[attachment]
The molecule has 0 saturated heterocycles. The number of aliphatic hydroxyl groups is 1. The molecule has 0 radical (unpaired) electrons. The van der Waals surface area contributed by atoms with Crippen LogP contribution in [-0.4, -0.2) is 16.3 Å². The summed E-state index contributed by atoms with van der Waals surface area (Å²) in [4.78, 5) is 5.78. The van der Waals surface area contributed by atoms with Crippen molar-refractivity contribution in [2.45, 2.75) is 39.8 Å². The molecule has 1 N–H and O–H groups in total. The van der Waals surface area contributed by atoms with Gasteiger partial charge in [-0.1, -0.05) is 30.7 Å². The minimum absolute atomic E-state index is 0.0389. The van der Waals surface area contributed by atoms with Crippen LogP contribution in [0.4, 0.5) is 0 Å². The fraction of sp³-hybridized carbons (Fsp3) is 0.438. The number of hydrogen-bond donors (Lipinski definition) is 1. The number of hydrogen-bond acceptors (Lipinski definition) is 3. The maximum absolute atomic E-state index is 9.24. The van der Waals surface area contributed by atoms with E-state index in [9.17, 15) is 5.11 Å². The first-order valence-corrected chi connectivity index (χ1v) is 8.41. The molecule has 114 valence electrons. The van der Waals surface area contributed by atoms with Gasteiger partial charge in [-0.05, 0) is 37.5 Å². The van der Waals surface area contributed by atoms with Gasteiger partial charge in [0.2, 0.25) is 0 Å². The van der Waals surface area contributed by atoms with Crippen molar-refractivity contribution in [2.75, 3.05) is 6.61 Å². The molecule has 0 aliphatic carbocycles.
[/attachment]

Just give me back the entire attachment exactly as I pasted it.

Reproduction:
The molecule has 0 saturated heterocycles. The number of aliphatic hydroxyl groups is 1. The molecule has 0 radical (unpaired) electrons. The van der Waals surface area contributed by atoms with Crippen LogP contribution in [-0.4, -0.2) is 16.3 Å². The summed E-state index contributed by atoms with van der Waals surface area (Å²) in [4.78, 5) is 5.78. The van der Waals surface area contributed by atoms with Crippen molar-refractivity contribution in [2.45, 2.75) is 39.8 Å². The molecule has 1 N–H and O–H groups in total. The van der Waals surface area contributed by atoms with Gasteiger partial charge in [-0.1, -0.05) is 30.7 Å². The minimum absolute atomic E-state index is 0.0389. The van der Waals surface area contributed by atoms with Crippen LogP contribution in [0.4, 0.5) is 0 Å². The fraction of sp³-hybridized carbons (Fsp3) is 0.438. The number of hydrogen-bond donors (Lipinski definition) is 1. The number of hydrogen-bond acceptors (Lipinski definition) is 3. The maximum absolute atomic E-state index is 9.24. The van der Waals surface area contributed by atoms with E-state index in [9.17, 15) is 5.11 Å². The first-order valence-corrected chi connectivity index (χ1v) is 8.41. The molecule has 114 valence electrons. The van der Waals surface area contributed by atoms with Gasteiger partial charge in [-0.05, 0) is 37.5 Å². The van der Waals surface area contributed by atoms with Gasteiger partial charge in [0.2, 0.25) is 0 Å². The van der Waals surface area contributed by atoms with Crippen molar-refractivity contribution in [2.75, 3.05) is 6.61 Å². The molecule has 0 aliphatic carbocycles.